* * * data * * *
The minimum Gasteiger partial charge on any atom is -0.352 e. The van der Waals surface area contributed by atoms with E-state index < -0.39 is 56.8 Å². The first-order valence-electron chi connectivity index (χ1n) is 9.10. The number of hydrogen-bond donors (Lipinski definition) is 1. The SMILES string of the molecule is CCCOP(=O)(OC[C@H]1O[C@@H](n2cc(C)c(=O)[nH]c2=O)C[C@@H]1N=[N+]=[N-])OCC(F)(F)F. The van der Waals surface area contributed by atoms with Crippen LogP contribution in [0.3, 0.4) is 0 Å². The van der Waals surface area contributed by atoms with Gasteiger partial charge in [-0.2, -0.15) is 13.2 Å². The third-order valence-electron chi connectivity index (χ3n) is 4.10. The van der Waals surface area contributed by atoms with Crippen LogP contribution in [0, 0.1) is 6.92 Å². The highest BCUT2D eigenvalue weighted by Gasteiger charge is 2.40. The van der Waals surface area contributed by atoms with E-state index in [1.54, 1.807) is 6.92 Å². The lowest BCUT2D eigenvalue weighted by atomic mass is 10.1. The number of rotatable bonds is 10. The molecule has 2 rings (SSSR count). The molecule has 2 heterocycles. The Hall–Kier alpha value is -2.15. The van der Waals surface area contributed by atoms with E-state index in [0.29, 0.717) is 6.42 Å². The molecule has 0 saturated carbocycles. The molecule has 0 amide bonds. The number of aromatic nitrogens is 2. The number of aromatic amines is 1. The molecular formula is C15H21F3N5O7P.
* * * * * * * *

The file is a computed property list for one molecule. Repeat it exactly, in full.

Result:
The minimum Gasteiger partial charge on any atom is -0.352 e. The van der Waals surface area contributed by atoms with E-state index < -0.39 is 56.8 Å². The first-order valence-electron chi connectivity index (χ1n) is 9.10. The number of hydrogen-bond donors (Lipinski definition) is 1. The SMILES string of the molecule is CCCOP(=O)(OC[C@H]1O[C@@H](n2cc(C)c(=O)[nH]c2=O)C[C@@H]1N=[N+]=[N-])OCC(F)(F)F. The van der Waals surface area contributed by atoms with Crippen LogP contribution in [0.3, 0.4) is 0 Å². The van der Waals surface area contributed by atoms with Gasteiger partial charge in [-0.2, -0.15) is 13.2 Å². The third-order valence-electron chi connectivity index (χ3n) is 4.10. The van der Waals surface area contributed by atoms with Crippen LogP contribution in [0, 0.1) is 6.92 Å². The highest BCUT2D eigenvalue weighted by Gasteiger charge is 2.40. The van der Waals surface area contributed by atoms with E-state index in [1.54, 1.807) is 6.92 Å². The lowest BCUT2D eigenvalue weighted by atomic mass is 10.1. The number of rotatable bonds is 10. The molecule has 2 rings (SSSR count). The molecule has 2 heterocycles. The Hall–Kier alpha value is -2.15. The van der Waals surface area contributed by atoms with E-state index in [0.29, 0.717) is 6.42 Å². The molecule has 0 saturated carbocycles. The molecule has 0 amide bonds. The number of aromatic nitrogens is 2. The number of aromatic amines is 1. The molecular formula is C15H21F3N5O7P.